Discussion Questions – ‘The Last Tudor’ by Philippa Gregory


Philippa Gregory 'The Last Tudor'

  1. What role do faith and religion play during the time period represented in The Last Tudor? What is the relationship between religion and politics, and how does this relationship affect the cultural climate of England? Is the country mostly united in their faith or divided? What impact does this have on the royals of England?
  • After the Henrician Reformation, there was the mid-Tudor crisis, already with differences of faith across England.
  • Edward VI was a devout Protestant as he had been raised, Mary I was a devout Catholic as her mother Katherine of Aragon had been, and Elizabeth I looked for a middle way in religion having seen the chaos of her brother’s and sister’s reigns.
  • Edward VI altered his Device for the Succession to stop Mary I succeeding to the throne and returning the English church to Rome.
  • Politics was based on religion – generally people who supported Edward VI and Jane Grey were protestant, and those who supported Mary I were Catholic, although Mary I did at first also attract the support of protestants as the real claimant to the throne by Henry VIII’s will.
  1. What is “the true religion” according to Lady Jane Grey? Why does Jane believe that she and her family do not need to earn their place in heaven as others do? Does her faith ultimately serve her well? Discuss.
  • Jane Grey believes the true religion is protestant – each is influenced in religion in the way that they were raised.
  • Protestants believe in pre-destination – that it is already decided whether you go to heaven or hell before you’re even born and you can’t influence that through good works.
  • Good works leading to heaven is a Catholic doctrine.
  • Jane Grey relies on her faith and it ultimately helps her to die, but she wouldn’t have been in that situation in the first place if she wasn’t staunchly Protestant.
  • Edward VI settles the succession on Jane Grey because she is Protestant, rather than his Catholic half-sister Mary I.

Continue reading “Discussion Questions – ‘The Last Tudor’ by Philippa Gregory”

On This Day in History – 11 June – Marriage of Henry VIII and Katherine of Aragon


Katherine of Aragon by Lucas Hornebolte
Katherine of Aragon by Lucas Hornebolte

Event– Marriage of Henry VIII and Katherine of Aragon

Year– 1509

Location– Greenwich Palace, England

The wedding of Henry VIII and Katherine of Aragon isn’t as well-known as their very public divorce. Katherine was the widow of Henry’s older brother, Arthur, who had died in 1502. Henry would later allege that this was an impediment from which the Pope couldn’t dispense.

Katherine and Henry had been betrothed for 6 years by the time that they married, and it wasn’t certain that they would marry even after the betrothal. When Katherine’s mother, Isabella of Castile, died Katherine was seen as less valuable on the marriage market as she was no longer the product of a united Spain. Henry VII began to look elsewhere for a bride for his son.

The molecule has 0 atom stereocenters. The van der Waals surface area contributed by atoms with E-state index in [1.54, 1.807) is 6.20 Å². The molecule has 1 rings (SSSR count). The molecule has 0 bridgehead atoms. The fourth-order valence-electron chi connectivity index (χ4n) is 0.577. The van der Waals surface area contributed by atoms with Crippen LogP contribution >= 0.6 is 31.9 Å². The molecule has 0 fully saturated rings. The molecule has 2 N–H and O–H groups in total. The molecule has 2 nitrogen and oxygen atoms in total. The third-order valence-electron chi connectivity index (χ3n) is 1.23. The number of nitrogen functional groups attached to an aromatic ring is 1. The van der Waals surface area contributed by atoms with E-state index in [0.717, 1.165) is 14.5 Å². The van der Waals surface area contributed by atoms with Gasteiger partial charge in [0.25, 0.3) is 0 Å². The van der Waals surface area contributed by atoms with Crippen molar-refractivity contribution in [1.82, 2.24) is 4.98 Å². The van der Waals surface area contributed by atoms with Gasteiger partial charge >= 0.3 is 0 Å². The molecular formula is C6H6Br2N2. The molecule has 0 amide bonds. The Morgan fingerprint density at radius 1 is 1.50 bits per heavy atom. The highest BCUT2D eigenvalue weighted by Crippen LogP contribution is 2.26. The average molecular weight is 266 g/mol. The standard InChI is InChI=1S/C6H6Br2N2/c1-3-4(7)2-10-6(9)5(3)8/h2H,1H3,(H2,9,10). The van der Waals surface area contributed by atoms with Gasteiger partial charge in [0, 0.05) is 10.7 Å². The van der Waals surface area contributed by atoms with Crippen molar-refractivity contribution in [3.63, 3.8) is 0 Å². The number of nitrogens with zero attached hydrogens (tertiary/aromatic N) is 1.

When Henry VII died in 1509 Katherine’s fortunes changed overnight and the marriage negotiations were successfully brought to an end in May 1509. The marriage licence was issued by the Archbishop of Canterbury, William Warham, on 8 June 1509.

The marriage was a private ceremony in the queen’s closet at Greenwich Palace on 11 June 1509 with just a couple of witnesses in attendance. Katherine was aged 23 and Henry just 18 – she was beautiful still and he was in his prime. The marriage wasn’t only a love match (it was rumoured that Henry wanted Katherine when she was married to Arthur), but a political one as well.

As soon as the wedding itself was over, preparations were made for their joint coronation which happened just a couple of weeks later.

Further Reading

  • Amy Licence, Catherine of Aragon: an Intimate Life of Henry VIII’s True Wife (2016)
  • Garrett Mattingley, Catherine of Aragon (1960)
  • David Starkey, Six Wives: the Queens of Henry VIII (2004)
  • Giles Tremlett, Catherine of Aragon: Henry’s Spanish Queen (2011)
  • Alison Weir, The Six Wives of Henry VIII (1991)

Timetable of Tudor Events


Royal Badge of England, including the Tudor Rose.
Royal Badge of England, including the Tudor Rose.

1457 28 January Birth of Henry VII
1466 11 February Birth of Elizabeth of York
1485 22 August Henry VII defeats Richard III at Battle of Bosworth
16 September Birth of Katherine of Aragon
30 October Coronation of Henry VII
1486 18 January Marriage of Henry VII and Elizabeth of York
20 September Birth of Prince Arthur
1487 17 June Defeat of Lambert Simnel at Battle of Stoke
1489 28 November Birth of Margaret Tudor, Queen of Scotland
1491 28 June Birth of Henry VIII
1496 18 March Birth of Mary Tudor, Queen of France and Duchess of Suffolk
1499 28 November Execution of Edward, Earl of Warwick
1501 14 November Marriage of Katherine of Aragon and Prince Arthur
1502 2 April Death of Prince Arthur
1503 11 February Death of Elizabeth of York